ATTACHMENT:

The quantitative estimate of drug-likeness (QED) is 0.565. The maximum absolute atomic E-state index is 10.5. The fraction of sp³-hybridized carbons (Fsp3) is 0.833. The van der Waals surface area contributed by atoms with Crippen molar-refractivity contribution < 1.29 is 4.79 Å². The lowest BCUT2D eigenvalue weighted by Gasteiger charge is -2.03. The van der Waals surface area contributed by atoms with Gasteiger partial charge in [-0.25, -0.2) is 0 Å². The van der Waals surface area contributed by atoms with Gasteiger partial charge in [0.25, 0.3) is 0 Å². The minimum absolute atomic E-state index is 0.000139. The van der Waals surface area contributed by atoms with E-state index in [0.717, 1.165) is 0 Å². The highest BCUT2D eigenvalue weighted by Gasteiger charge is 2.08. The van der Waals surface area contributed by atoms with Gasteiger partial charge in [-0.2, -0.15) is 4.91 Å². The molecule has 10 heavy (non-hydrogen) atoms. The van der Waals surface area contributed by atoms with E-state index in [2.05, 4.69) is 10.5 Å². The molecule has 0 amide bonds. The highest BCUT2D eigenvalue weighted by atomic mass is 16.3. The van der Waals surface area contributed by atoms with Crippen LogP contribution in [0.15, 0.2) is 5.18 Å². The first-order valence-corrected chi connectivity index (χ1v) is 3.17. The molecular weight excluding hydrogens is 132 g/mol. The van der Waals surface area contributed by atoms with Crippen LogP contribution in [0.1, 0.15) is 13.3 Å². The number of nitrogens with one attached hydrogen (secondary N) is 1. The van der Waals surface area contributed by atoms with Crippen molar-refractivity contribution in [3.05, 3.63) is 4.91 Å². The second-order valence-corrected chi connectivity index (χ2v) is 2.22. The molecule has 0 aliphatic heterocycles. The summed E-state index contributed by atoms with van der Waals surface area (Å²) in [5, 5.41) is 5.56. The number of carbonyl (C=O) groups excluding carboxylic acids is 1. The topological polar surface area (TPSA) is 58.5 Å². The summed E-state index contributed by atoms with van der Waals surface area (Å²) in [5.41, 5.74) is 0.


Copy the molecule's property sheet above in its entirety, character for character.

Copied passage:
The quantitative estimate of drug-likeness (QED) is 0.565. The maximum absolute atomic E-state index is 10.5. The fraction of sp³-hybridized carbons (Fsp3) is 0.833. The van der Waals surface area contributed by atoms with Crippen molar-refractivity contribution < 1.29 is 4.79 Å². The lowest BCUT2D eigenvalue weighted by Gasteiger charge is -2.03. The van der Waals surface area contributed by atoms with Gasteiger partial charge in [-0.25, -0.2) is 0 Å². The van der Waals surface area contributed by atoms with Gasteiger partial charge in [0.25, 0.3) is 0 Å². The minimum absolute atomic E-state index is 0.000139. The van der Waals surface area contributed by atoms with E-state index in [0.717, 1.165) is 0 Å². The highest BCUT2D eigenvalue weighted by Gasteiger charge is 2.08. The van der Waals surface area contributed by atoms with Gasteiger partial charge in [-0.2, -0.15) is 4.91 Å². The molecule has 10 heavy (non-hydrogen) atoms. The van der Waals surface area contributed by atoms with E-state index in [2.05, 4.69) is 10.5 Å². The molecule has 0 amide bonds. The highest BCUT2D eigenvalue weighted by atomic mass is 16.3. The van der Waals surface area contributed by atoms with Crippen LogP contribution in [0.15, 0.2) is 5.18 Å². The first-order valence-corrected chi connectivity index (χ1v) is 3.17. The molecular weight excluding hydrogens is 132 g/mol. The van der Waals surface area contributed by atoms with Crippen LogP contribution in [0.1, 0.15) is 13.3 Å². The number of nitrogens with one attached hydrogen (secondary N) is 1. The van der Waals surface area contributed by atoms with Crippen molar-refractivity contribution in [3.05, 3.63) is 4.91 Å². The second-order valence-corrected chi connectivity index (χ2v) is 2.22. The molecule has 0 aliphatic heterocycles. The summed E-state index contributed by atoms with van der Waals surface area (Å²) in [5, 5.41) is 5.56. The number of carbonyl (C=O) groups excluding carboxylic acids is 1. The topological polar surface area (TPSA) is 58.5 Å². The summed E-state index contributed by atoms with van der Waals surface area (Å²) in [5.41, 5.74) is 0.